At the time I was working in the real estate industry and after hearing these words I could never get them out of my head. It was very encouraging to hear that even such a successful artist had once been in my position. Not long after, I quit my job to focus on my art and I’ve never looked back.

Can you tell us a story about a particular individual who was impacted or helped by your cause?

The best part about my fundraiser is that there were so many people positively impacted. I couldn’t possibly choose just one.

I had so many doctors and nurses reach out to me to get their pets drawn. They told me about the absolute horror they had to face that day as they were working on the frontlines during the COVID-19 crisis. They would go on to tell me how excited they were to receive the finished pet portrait and that it was something to look forward to at the end of their day. I also had children of healthcare workers reach out to me to get portraits created as presents for their parents to help them cope with everything.

There was such a range of wonderful people who reached out to me for a pet portrait during this fundraiser. There were people who had been diagnosed with coronavirus or who had loved ones that had been diagnosed. There were also many people who had recently lost a pet. Of course there were also the NYC pet shelters who were very grateful for the much needed donations.

Although all of these people had different circumstances, they all had one thing in common: they were so thankful to have a special drawing of their pet. Many people cried and so did I. It positively affected so many people from all over the world, myself included. It was a win-win for everyone involved.

Are there three things the community/society/politicians can do to help you address the root of the problem you are trying to solve?

I think having stricter regulations for puppy mills, for breeders and requiring some form of education for new pet owners would go a long way in helping the situation.

Having a pet is a huge responsibility that requires a lot of time as well as financial resources. Not everyone realizes this and it can and does lead to pets ending up in shelters. Having worked at an animal hospital, I witnessed firsthand just how many people are not prepared to pay for their pet’s medical bills. This is especially true in the event of unexpected illnesses or serious accidents. A lot of people don’t follow up with required treatments because they can’t afford it, and the pet ends up suffering.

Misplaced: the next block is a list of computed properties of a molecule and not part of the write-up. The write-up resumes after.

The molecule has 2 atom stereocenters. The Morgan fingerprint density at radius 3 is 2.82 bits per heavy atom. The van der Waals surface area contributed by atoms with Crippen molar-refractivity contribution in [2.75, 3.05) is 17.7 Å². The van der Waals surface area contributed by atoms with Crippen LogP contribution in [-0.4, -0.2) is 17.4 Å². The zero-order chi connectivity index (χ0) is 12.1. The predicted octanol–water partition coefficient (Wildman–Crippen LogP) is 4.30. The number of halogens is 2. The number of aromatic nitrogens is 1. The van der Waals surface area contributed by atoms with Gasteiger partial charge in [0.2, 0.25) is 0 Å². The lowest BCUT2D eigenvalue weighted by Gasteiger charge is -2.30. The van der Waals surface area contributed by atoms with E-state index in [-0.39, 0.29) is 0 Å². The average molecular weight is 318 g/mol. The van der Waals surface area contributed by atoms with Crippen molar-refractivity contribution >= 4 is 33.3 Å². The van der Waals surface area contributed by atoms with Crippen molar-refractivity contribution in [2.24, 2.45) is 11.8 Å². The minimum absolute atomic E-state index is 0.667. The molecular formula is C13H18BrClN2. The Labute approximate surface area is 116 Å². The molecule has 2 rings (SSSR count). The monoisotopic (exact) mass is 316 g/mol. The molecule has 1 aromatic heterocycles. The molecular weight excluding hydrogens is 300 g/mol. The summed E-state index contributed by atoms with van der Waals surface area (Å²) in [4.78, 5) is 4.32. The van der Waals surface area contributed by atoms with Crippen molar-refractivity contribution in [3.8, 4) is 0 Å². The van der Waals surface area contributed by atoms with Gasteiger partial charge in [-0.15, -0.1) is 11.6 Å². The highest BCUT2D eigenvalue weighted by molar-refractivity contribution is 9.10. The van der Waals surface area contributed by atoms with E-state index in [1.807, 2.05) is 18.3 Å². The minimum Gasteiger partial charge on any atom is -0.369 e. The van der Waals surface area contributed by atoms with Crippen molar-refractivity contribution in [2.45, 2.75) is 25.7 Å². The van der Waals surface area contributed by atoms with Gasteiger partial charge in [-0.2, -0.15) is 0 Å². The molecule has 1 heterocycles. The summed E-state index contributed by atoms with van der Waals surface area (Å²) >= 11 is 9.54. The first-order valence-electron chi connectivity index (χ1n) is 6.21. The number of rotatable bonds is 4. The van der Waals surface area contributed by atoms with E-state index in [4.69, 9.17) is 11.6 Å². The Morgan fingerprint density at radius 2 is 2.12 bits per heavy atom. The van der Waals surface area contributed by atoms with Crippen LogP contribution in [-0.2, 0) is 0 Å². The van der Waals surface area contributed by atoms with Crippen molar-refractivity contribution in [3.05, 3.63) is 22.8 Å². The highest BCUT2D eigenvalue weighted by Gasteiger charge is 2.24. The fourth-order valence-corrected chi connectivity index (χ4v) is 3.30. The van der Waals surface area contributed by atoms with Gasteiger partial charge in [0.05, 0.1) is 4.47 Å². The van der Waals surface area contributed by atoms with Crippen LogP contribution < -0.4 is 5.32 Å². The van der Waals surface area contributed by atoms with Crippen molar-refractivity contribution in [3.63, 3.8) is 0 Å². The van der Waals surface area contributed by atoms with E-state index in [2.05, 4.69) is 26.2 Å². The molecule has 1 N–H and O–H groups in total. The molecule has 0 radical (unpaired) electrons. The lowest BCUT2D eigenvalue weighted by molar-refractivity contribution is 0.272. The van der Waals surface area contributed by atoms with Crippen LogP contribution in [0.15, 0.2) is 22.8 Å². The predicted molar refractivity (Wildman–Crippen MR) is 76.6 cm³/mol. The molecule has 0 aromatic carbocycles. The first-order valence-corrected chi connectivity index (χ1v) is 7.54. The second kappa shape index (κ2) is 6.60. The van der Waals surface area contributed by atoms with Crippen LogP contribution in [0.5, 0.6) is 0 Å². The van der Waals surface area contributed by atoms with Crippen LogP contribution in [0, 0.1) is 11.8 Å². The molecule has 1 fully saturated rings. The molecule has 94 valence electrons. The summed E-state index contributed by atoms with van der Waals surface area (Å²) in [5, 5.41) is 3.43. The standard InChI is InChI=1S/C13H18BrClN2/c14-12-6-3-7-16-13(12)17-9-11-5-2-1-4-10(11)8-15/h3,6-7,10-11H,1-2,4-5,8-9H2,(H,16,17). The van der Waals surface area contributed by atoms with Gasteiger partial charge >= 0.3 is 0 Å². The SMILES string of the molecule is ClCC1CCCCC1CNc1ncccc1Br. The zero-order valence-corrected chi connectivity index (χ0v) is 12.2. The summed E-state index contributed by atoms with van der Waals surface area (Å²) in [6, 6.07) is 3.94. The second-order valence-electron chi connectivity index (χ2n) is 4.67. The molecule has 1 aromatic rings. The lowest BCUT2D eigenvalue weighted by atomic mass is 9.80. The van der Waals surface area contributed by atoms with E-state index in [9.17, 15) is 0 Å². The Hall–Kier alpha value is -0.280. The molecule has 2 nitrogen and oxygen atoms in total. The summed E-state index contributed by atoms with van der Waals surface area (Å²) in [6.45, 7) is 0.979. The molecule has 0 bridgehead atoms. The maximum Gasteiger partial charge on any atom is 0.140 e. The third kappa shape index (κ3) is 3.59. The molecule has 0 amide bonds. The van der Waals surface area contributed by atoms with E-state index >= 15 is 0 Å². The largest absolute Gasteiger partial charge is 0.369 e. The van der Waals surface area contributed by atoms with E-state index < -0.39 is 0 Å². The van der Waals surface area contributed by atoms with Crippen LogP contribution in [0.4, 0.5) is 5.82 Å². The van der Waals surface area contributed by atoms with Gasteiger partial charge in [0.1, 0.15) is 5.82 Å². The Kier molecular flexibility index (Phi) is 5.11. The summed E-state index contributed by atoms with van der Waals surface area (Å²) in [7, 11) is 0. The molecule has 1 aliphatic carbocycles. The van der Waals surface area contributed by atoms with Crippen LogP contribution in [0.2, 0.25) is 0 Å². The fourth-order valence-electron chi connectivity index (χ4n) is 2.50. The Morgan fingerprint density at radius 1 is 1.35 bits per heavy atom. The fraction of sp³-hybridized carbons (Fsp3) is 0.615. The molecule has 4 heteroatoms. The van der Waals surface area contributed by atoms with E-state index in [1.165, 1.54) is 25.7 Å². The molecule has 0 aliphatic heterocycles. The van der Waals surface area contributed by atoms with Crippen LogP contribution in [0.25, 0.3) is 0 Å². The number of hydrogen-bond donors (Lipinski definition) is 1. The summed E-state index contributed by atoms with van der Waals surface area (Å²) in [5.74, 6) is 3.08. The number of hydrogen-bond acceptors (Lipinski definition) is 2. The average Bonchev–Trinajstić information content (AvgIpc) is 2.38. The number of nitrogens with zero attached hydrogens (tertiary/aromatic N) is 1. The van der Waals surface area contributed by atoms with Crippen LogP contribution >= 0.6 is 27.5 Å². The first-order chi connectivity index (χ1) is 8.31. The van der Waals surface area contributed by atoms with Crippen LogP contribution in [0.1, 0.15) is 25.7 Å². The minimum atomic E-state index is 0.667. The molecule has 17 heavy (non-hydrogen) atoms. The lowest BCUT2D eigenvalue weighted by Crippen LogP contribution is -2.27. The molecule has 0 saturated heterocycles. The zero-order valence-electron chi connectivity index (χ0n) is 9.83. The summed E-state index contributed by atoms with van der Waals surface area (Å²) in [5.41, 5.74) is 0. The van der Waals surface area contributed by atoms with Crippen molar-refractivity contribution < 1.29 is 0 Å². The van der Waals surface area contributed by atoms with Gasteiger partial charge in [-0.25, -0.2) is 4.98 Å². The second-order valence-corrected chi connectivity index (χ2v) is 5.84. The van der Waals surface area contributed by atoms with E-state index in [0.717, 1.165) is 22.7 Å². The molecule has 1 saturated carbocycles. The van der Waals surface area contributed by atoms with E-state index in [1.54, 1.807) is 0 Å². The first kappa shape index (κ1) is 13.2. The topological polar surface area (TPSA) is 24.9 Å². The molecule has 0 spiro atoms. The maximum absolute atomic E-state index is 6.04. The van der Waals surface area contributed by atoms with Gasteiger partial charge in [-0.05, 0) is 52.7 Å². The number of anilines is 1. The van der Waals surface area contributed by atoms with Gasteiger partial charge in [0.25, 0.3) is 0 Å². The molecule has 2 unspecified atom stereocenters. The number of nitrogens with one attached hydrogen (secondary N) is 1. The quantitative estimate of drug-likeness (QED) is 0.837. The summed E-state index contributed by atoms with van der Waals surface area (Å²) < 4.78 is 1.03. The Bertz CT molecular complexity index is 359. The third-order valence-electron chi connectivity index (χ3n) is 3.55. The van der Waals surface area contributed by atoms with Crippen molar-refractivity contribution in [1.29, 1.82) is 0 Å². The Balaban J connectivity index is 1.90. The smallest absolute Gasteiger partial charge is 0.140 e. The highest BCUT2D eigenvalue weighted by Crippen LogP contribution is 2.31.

What are your “5 things I wish someone told me when I first started” and why. Please share a story or example for each.

1. Take action. There is only so much planning you can do. If you always strive to reach perfection you may never even get started. So just take action and go for it. You’ll learn so much more by doing than sitting on the sidelines.

2. Always prepare for the best. I thought so much about my fundraiser project failing that I completely overlooked being set up for success. My inbox was flooded with requests for artwork and if I had simply planned for success I would have been better prepared to handle the situation.

3. Find people who believe in your cause. I promoted my fundraiser on Instagram but working alone, my reach was limited. That’s when I started reaching out to and connecting with others I thought would be passionate about my cause. Since the people I connected with were sincerely interested in what I was doing, they put a lot of effort into helping share my message and that’s when things really took off.

4. Have set rules and deadlines. I made the mistake of not having any rules or deadlines when it came to my fundraiser. As a result there was a lot of confusion. I had people reaching out to me months after the fundraiser was over wanting to participate. When doing something of this nature, be sure to always clearly communicate rules and deadlines.

5. Make time for yourself. This relates back to being prepared for the best possible outcome which in my case was a lot of donations and a lot of portraits that needed to be created. I ended up working sun up to sun down in order to finish all the artwork requests. This left me with no personal time, which was very stressful. Remember to always make time for yourself and to take breaks. You know what they say about all work and no play.

If you could tell other young people one thing about why they should consider making a positive impact on our environment or society, like you, what would you tell them?

What better way is there to leave your mark on this world than to do something good? If everyone in the world stepped up and worked to make some kind of positive impact, no matter how small, imagine how different things could be. Gandhi said “Be the change that you wish to see in the world.” I love that saying and I hope that we can all act on it.

Is there a person in the world, or in the US with whom you would like to have a private breakfast or lunch with, and why? He or she might just see this, especially if we tag them. 🙂

There are so many people that I admire but if I had to pick just one it would be Pascal Campion. He is an artist based in California and I have been following him on social media for quite some time. Not only do I admire his work, but he has achieved many career milestones similar to the ones I would like to achieve in the near future. It would be so incredible to chat with him and learn more about his journey as an artist!

How can our readers follow you online?

You can follow me on my Instagram at https://www.instagram.com/iamlaurael/

This was very meaningful, thank you so much. We wish you only continued success on your great work!